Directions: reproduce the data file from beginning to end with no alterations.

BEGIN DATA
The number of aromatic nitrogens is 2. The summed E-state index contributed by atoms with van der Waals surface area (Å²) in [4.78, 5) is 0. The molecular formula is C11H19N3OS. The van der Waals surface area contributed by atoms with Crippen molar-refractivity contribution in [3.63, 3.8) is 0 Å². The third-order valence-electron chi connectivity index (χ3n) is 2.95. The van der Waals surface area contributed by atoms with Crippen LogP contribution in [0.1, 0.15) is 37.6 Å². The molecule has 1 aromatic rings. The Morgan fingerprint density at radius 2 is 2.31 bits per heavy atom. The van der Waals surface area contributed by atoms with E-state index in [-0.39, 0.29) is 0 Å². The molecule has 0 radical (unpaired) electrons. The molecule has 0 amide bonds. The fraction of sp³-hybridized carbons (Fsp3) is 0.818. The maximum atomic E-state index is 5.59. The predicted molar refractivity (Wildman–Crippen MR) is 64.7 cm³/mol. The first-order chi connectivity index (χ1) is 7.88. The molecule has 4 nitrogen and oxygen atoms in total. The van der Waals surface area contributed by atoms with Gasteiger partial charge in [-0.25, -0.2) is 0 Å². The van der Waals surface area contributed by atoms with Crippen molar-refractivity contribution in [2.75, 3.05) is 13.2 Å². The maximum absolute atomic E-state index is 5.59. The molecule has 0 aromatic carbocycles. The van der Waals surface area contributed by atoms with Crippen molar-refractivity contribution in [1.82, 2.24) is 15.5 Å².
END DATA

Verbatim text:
The number of aromatic nitrogens is 2. The summed E-state index contributed by atoms with van der Waals surface area (Å²) in [4.78, 5) is 0. The molecular formula is C11H19N3OS. The van der Waals surface area contributed by atoms with Crippen molar-refractivity contribution in [3.63, 3.8) is 0 Å². The third-order valence-electron chi connectivity index (χ3n) is 2.95. The van der Waals surface area contributed by atoms with Crippen LogP contribution in [0.1, 0.15) is 37.6 Å². The molecule has 1 aromatic rings. The Morgan fingerprint density at radius 2 is 2.31 bits per heavy atom. The van der Waals surface area contributed by atoms with E-state index in [-0.39, 0.29) is 0 Å². The molecule has 0 radical (unpaired) electrons. The molecule has 0 amide bonds. The fraction of sp³-hybridized carbons (Fsp3) is 0.818. The maximum atomic E-state index is 5.59. The predicted molar refractivity (Wildman–Crippen MR) is 64.7 cm³/mol. The first-order chi connectivity index (χ1) is 7.88. The molecule has 4 nitrogen and oxygen atoms in total. The van der Waals surface area contributed by atoms with Gasteiger partial charge in [-0.25, -0.2) is 0 Å². The van der Waals surface area contributed by atoms with Crippen molar-refractivity contribution in [2.75, 3.05) is 13.2 Å². The maximum absolute atomic E-state index is 5.59. The molecule has 0 aromatic carbocycles. The van der Waals surface area contributed by atoms with Crippen molar-refractivity contribution in [1.82, 2.24) is 15.5 Å².